So C programs take more CPU, memory, and time to prepare (the compiling step) but less time and work to run. bash programs take less CPU, memory, and time to prepare, but more time and work to run. You probably don't notice these differences most of the time because computers are very fast nowadays, but it does make a difference, and that difference adds up when you need to run big or complicated programs, or a lot of little programs.
Also, because C programs are converted into machine code (the "native language") of the computer, you can't take a program and copy it onto another computer with a different machine code (for example, Intel 64-bit onto Intel 32-bit, or from Intel to ARM or MIPS or whatever). You have to spend the time to compile it for that other machine language again. But a bash program can just be moved over to another computer that has the bash interpreter installed, and it'll run just fine.
Now the why part of your question
The makers of C were writing an operating system and other programs on hardware from several decades ago, that was rather limited by modern standards. For various reasons, converting the programs into the computer's machine code was the best way towards that goal for them at the time. Plus, they were doing the kind of work where it was important that the code they wrote ran efficiently.
And the makers of the Bourne shell and bash wanted the opposite: They wanted to write programs/commands that could be executed immediately - on the command-line, in a terminal, you want to just write one line, one command, and have it execute. And they wanted scripts that you wrote to work anywhere where you had the shell interpreter/program installed.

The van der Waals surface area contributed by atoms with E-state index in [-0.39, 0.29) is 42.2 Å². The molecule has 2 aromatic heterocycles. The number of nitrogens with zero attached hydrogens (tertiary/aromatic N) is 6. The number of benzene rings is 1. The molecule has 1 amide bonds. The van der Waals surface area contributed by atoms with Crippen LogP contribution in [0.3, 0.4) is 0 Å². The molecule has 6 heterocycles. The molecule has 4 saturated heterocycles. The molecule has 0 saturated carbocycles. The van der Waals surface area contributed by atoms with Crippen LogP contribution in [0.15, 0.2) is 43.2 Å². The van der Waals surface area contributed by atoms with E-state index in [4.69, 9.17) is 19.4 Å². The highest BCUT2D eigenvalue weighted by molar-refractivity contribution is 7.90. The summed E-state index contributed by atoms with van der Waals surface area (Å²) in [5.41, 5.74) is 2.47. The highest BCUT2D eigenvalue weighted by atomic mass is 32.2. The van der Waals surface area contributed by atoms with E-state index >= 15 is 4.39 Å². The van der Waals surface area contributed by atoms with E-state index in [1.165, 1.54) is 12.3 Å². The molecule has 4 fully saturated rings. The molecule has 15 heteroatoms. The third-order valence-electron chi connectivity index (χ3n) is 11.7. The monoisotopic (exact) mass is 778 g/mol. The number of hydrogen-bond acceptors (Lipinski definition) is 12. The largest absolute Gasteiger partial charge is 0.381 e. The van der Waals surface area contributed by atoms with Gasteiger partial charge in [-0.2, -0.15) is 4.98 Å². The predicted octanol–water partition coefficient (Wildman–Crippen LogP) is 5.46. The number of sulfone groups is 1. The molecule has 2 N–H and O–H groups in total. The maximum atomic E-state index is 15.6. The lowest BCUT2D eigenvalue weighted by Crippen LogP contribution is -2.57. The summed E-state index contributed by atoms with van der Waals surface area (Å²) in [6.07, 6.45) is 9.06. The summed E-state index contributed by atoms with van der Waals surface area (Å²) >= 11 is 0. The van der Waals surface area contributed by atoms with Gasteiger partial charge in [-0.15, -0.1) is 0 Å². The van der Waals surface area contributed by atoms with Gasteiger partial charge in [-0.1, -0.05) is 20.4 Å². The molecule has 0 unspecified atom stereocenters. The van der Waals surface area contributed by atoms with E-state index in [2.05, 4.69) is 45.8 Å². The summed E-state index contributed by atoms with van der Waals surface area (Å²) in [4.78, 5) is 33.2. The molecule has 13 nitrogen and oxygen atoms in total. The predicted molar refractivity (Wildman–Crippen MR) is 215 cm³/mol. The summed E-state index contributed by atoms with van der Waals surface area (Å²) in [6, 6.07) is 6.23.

So in short, you don't need a compiler for bash but you need one for C because those languages are converted into actual computer actions differently, and those different way of doing that were chosen because the languages had different goals.
Other technical/advanced details/notes
You actually could create a C interpreter, or a bash compiler. There's nothing stopping that from being possible: it's just those languages were made for different purposes. It's often easier to just rewrite the program in another language, than to write a good interpreter or compiler for a complex programming language. Especially when those languages have a specific thing they were good at, and were designed with a certain way of working in the first place. C was designed to be compiled, so it's missing a lot of convenient shorthand that you'd want in an interactive shell, but it's very is very good for expressing very specific, low-level manipulation of data/memory and interacting with the operating system, which are tasks you often find yourself doing when you want to write efficiently compiled code. Meanwhile, bash is very good at executing other programs, redirecting files/file-descriptors, and working with strings of text, and it has convenient shorthand for those because those are tasks you often want to do in an interactive shell.
More advanced detail: There are actually programming languages which are a mix of both types (they translate the source code "most of the way", so that they can do most of the interpretation/"thinking" once, and do only a little bit of the interpretation/"thinking" later on). Java, Python, and many other modern languages are actually such blends: they try to get you some of the portability and/or quick-development benefits of the interpreted languages, and some of the speed of compiled languages. There's a lot of possible ways to combine such approaches, and different languages do it differently. If you want to delve into this topic, you can read up on programming languages compiling into "bytecode" (which is kinda like compiling into your own made-up "machine language" that you can then interpret quickly and efficiently), and "JIT" (Just-in-Time compilation, where you compile and maybe even recompile the program as you interpret or run it).